The idea of the first $10 billion mobile game first arose - at least in my mind - in the summer of 2015 during a talk from N3twork CEO Neil Young at the Develop conference in Brighton.
The first wave of $1 billion mobile games had just been announced - Puzzle & Dragons, Clash of Clans etc - so it was logical to discuss the next revenue milestone.
The main nub of that discussion revolved around whether the first $10 billion mobile game - what a lot of money that seemed at the time - would be a game already launched, or a future release.
As it happened both were true, sort of.
The first mobile game to reach $10 billion of lifetime revenue is Tencent's Honor of Kings, effectively a China-only mobile version of League of Legends.
Released in November 2015 - so technically at the time I was first thinking about it a future release - Honor of Kings was also released internationally as Arena of Valor in October 2016.
But this version has failed to gain much traction, at least in terms of revenue.
But not very far behind is Mixi's Monster Strike, a title released back in 2013, and like Honor of Kings, a game which only found success in its domestic market, in this case Japan.
Indeed, despite Mixi's best attempts, Monster Strike was launched internationally, backed with large scale marketing and totally failed. The international versions of the game were eventually pulled off the app stores.
In that context, the obvious conclusion to draw is that the most lucrative mobile games are those that dominate their home markets and manage to do so for years on end.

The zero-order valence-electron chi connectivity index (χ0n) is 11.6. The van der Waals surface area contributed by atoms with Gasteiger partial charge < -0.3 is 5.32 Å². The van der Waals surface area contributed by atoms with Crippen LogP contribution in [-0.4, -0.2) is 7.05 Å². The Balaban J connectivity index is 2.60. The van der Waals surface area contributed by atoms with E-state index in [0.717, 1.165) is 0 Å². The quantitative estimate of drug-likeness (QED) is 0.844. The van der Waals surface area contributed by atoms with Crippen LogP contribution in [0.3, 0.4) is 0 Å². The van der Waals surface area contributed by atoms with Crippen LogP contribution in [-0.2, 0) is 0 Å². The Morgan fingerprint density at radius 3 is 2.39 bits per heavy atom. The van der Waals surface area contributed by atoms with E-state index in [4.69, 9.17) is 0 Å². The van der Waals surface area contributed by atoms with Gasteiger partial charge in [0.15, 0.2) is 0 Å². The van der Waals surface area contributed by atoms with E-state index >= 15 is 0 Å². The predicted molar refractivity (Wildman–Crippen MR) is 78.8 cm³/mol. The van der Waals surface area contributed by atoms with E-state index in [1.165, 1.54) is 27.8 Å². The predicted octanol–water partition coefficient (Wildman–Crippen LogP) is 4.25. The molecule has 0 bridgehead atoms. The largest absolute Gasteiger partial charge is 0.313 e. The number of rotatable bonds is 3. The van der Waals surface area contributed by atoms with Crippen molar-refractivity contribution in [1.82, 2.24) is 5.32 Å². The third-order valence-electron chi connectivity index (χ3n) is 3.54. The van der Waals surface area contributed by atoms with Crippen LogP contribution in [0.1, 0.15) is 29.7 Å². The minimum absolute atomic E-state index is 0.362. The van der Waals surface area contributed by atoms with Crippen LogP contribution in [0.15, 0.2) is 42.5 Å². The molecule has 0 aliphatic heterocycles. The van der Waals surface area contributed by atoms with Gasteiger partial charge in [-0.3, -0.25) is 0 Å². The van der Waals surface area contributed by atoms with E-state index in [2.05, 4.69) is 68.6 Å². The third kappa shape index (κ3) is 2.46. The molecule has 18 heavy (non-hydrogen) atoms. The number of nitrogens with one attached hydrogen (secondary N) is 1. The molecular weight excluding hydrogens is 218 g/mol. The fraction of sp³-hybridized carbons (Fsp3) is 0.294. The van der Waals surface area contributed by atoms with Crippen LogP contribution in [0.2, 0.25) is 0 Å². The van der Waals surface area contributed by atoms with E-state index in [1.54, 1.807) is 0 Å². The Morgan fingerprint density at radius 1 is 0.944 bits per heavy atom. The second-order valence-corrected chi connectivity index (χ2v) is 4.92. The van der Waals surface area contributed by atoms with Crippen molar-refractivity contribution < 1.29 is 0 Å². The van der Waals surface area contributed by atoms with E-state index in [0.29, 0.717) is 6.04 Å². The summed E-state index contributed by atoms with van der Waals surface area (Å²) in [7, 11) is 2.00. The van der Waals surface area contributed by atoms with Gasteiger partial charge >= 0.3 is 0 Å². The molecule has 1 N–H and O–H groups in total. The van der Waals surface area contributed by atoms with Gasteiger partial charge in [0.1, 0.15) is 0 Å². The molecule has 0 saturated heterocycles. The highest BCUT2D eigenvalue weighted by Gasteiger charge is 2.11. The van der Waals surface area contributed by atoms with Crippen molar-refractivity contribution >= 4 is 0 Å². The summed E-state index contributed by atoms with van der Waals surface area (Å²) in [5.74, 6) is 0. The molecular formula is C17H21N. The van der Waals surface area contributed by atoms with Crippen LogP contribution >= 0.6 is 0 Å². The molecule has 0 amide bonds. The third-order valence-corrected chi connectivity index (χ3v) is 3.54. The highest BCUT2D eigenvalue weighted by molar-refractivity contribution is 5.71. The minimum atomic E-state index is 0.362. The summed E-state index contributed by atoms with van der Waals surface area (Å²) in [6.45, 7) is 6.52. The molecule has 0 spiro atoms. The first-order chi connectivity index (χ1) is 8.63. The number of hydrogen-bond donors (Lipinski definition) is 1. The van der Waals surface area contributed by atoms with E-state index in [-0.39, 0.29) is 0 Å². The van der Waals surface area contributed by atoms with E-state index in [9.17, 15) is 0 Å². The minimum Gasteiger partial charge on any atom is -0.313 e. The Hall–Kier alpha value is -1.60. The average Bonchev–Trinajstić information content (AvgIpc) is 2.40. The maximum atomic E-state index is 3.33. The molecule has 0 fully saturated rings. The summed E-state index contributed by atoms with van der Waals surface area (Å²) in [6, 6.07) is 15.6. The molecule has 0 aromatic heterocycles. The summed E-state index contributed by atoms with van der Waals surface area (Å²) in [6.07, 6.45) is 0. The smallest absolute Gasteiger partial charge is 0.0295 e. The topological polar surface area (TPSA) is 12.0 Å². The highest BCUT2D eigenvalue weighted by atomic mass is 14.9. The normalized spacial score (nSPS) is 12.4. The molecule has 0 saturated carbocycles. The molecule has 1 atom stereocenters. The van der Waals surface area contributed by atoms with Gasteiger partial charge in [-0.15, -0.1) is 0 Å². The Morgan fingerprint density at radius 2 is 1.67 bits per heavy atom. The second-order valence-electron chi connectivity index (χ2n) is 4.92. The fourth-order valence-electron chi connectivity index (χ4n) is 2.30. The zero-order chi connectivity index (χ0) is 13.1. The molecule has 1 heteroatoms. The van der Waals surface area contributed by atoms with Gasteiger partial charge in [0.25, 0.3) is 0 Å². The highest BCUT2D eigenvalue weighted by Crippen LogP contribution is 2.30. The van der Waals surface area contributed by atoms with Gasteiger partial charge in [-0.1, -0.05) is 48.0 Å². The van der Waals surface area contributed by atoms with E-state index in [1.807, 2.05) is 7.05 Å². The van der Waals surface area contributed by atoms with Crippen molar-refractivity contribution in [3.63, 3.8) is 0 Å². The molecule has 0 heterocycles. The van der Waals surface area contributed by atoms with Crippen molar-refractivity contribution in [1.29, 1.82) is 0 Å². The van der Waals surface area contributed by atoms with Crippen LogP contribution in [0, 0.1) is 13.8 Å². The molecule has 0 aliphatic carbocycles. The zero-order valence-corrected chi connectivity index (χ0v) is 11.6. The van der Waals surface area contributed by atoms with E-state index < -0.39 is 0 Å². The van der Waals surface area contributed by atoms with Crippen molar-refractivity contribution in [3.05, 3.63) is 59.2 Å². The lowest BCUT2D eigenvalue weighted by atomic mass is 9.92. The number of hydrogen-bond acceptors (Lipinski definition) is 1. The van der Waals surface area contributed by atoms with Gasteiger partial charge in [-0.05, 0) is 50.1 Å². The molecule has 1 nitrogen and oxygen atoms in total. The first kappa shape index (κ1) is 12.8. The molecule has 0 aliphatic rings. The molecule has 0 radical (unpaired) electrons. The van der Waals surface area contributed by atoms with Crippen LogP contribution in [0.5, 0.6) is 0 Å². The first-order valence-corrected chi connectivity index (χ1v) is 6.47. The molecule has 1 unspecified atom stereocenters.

This isn't to say that games such as Clash of Clans, which are generally successful everywhere, won't ever hit $10 billion in lifetime revenue.
Released in 2012, it currently sits around the $8 billion mark, as is Puzzle & Dragons, which was also released in 2012 and like Monster Strike has only been successful in Japan.
Pokemon Go, Candy Crush Saga and PUBG Mobile (including its Chinese version Game for Peace) are fairly close behind.
But symbolic as the number seems, the prosaic truth is that given the size of the mobile games market - around $120 billion annually - a game that accumulates $10 billion in terms of lifetime revenue is actually much less interesting that it might at first appear.
Many mobile games can now generate over $1 billion a year so their roadmap to $10 billion is purely a case of doing the math.
Indeed, Honor of Kings and PUBG Mobile generated over $250 million in August 2021 alone.
Perhaps more significant now would be to ask, which will be the first mobile game to do $1 billion in a single month or $10 billion of revenue in a single year?
It's probably closer than you think.